There is a significant problem with some of the answers posted so far: unicode() decodes from the default encoding, which is often ASCII; in fact, unicode() tries to make "sense" of the bytes it is given by converting them into characters. Thus, the following code, which is essentially what is recommended by previous answers, fails on my machine:

# -*- coding: utf-8 -*-
author = 'éric'
print '{0}'.format(unicode(author))

gives:

Traceback (most recent call last):
  File "test.py", line 3, in <module>
    print '{0}'.format(unicode(author))
UnicodeDecodeError: 'ascii' codec can't decode byte 0xc3 in position 0: ordinal not in range(128)

The failure comes from the fact that author does not contain only ASCII bytes (i.e. with values in [0; 127]), and unicode() decodes from ASCII by default (on many machines).

A robust solution is to explicitly give the encoding used in your fields; taking UTF-8 as an example:

u'{0} in {1}'.format(unicode(self.author, 'utf-8'), unicode(self.publication, 'utf-8'))

(or without the initial u, depending on whether you want a Unicode result or a byte string).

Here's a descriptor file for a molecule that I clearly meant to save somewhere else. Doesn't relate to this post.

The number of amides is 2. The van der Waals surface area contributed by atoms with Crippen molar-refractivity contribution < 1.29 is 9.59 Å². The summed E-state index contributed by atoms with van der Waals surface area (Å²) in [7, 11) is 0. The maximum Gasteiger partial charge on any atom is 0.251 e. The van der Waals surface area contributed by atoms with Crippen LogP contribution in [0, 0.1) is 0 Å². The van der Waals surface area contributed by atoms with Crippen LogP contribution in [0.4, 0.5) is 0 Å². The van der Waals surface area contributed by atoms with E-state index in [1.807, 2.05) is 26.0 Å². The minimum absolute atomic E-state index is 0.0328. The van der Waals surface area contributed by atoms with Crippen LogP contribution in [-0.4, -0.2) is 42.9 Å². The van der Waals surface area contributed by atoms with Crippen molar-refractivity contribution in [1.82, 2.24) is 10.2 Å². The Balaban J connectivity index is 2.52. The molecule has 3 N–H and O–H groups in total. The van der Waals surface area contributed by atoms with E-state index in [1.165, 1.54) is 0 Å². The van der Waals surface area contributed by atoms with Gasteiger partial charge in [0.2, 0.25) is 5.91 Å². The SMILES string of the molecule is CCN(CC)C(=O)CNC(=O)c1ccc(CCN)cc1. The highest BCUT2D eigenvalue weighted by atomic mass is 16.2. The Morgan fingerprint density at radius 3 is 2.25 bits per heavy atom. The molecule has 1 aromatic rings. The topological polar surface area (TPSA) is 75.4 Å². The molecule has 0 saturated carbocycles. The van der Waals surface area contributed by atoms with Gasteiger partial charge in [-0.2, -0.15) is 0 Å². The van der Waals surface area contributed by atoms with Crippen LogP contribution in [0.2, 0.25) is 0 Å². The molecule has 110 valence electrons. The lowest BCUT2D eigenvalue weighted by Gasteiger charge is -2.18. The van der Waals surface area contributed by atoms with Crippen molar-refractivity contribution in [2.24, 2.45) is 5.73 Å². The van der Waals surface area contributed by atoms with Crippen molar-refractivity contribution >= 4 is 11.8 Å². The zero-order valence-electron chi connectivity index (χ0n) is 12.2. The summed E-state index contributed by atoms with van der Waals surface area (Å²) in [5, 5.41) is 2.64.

At this point, one might want to consider having the author and publication fields be Unicode strings, instead of decoding them during formatting.

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5

For python2 you can also do this

'%(author)s in %(publication)s'%{'author':unicode(self.author),
                                  'publication':unicode(self.publication)}

which is handy if you have a lot of arguments to substitute (particularly if you are doing internationalisation)

Python2.6 onwards supports .format()

'{author} in {publication}'.format(author=self.author,
                                   publication=self.publication)
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4

You could also use it clean and simple (but wrong! because you should use format like Mark Byers said) by doing:

print 'This is my %s formatted with %d arguments' % ('string', 2)
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3

For completeness, in python 3.6 f-string are introduced in PEP-498. These strings make it possible to

embed expressions inside string literals, using a minimal syntax.

That would mean that for your example you could also use:

f'{self.author} in {self.publication}'